Why Scotch Whisky Auctions Are Breaking Records
The average price of rare bottles sold on the secondary market is now over $400 and some are selling for millions.
If you’ve been paying even casual attention to the rare whisky auction market recently, you’ve likely noticed that prices have gone through the roof. “Why would I be paying attention to the rare Scotch whiskey auction market?” you might ask. With the number of mind-boggling, record-breaking sales recently, it’s actually been hard not to: In May, two rare bottles of The Macallan broke the record price for a 750-milliliter bottle when they each sold for over a million dollars in the same auction. Last month, even a miniature bottle of The Macallan 1937 sold for more than an iPhone X.
Now, new numbers from broker and investment analyst Rare Whisky 101 show just how much the rare Scotch market has skyrocketed. According to the group’s 2018 Half Year Report, the dollar value of whisky sold at auction is already up 46 percent from where it was last year. Meanwhile, the average price per bottle is getting further out most people’s price range: It’s up nearly 15 percent from last year, hitting a record price of $417. Potentially even more amazing is the five-year growth: Since the first half of 2013, the Scotch whisky auction market has grown by 732 percent in value and 563 percent in volume.
“Scotch whisky as an asset has continued to perform extremely well within a volatile global economy,” Rare Whisky 101 cofounder Andy Simpson was quoted as saying. “However, while we’re seeing an impressive increase in the number of bottles traded at auction, the increase in value is nothing short of phenomenal.”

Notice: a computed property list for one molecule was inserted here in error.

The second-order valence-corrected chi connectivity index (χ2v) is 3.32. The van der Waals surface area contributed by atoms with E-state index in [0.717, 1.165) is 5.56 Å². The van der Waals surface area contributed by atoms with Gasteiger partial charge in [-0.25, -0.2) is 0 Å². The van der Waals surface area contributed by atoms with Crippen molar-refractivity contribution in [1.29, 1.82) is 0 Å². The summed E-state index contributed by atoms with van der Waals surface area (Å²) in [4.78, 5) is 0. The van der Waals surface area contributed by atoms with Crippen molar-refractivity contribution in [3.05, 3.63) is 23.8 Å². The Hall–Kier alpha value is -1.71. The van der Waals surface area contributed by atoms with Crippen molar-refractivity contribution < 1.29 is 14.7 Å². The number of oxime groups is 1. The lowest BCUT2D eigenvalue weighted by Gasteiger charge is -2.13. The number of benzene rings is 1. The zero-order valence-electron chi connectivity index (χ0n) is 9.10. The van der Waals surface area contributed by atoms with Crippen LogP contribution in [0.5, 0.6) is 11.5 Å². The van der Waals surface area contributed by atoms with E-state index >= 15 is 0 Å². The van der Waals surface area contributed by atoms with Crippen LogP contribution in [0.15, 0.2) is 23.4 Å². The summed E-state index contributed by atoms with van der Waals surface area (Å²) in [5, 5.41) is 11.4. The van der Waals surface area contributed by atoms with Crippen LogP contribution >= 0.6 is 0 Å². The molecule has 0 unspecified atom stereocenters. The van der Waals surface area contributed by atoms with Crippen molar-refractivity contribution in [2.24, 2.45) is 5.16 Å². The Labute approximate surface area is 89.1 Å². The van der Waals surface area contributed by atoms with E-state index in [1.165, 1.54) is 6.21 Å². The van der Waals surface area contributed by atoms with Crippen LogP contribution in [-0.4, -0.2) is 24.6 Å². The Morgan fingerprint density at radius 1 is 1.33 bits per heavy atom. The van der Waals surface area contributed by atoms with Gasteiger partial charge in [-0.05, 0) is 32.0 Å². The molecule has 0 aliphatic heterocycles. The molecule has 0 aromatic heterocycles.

A number of factors have been driving up growth in recent years. Whiskey, in general, has seen renewed interest worldwide, in part due to the booming craft spirits industry. Japanese whiskey is probably also playing a part in this growth: A shortage in many coveted Japanese brands has driven up prices, likely leading to a bit of a rising tides phenomenon.
But a huge part of the explosion can be traced right back to The Macallan which had some extremely rare bottles all come to the market around the same time, breaking records and further stoking demand. A remarkable 34 percent of money spent on rare whiskey on the secondary market comes from the Speyside distillery, more than the next nine brands combined—all while its share of volume has remained relatively steady at right around 13 percent.
“The Macallan is renowned for its outstanding quality and unique offerings of the rarest and most unique expressions ever created,” Samantha Leotta, Brand Director at The Macallan, told us via email. “In May 2018, two bottles of the 1926 Macallan single malt were auctioned at Bonhams Hong Kong for US$1,014,422 and US$1,100,197, setting a world record for the most expensive single bottle of whisky ever sold at auction. This cements Macallan’s position as the most collectible single-malt whisky in the world and a ground-breaking moment for the whisky community.”
She also suggested that 2018’s amazing Scotch run isn’t over year: “This autumn Sotheby’s New York will also be auctioning off one of The Macallan 1926 60 Year Old (Peter Blake Label) with an estimated value of US$500,000 to US$700,000.” Scotch collectors, time to liquidate all your assets!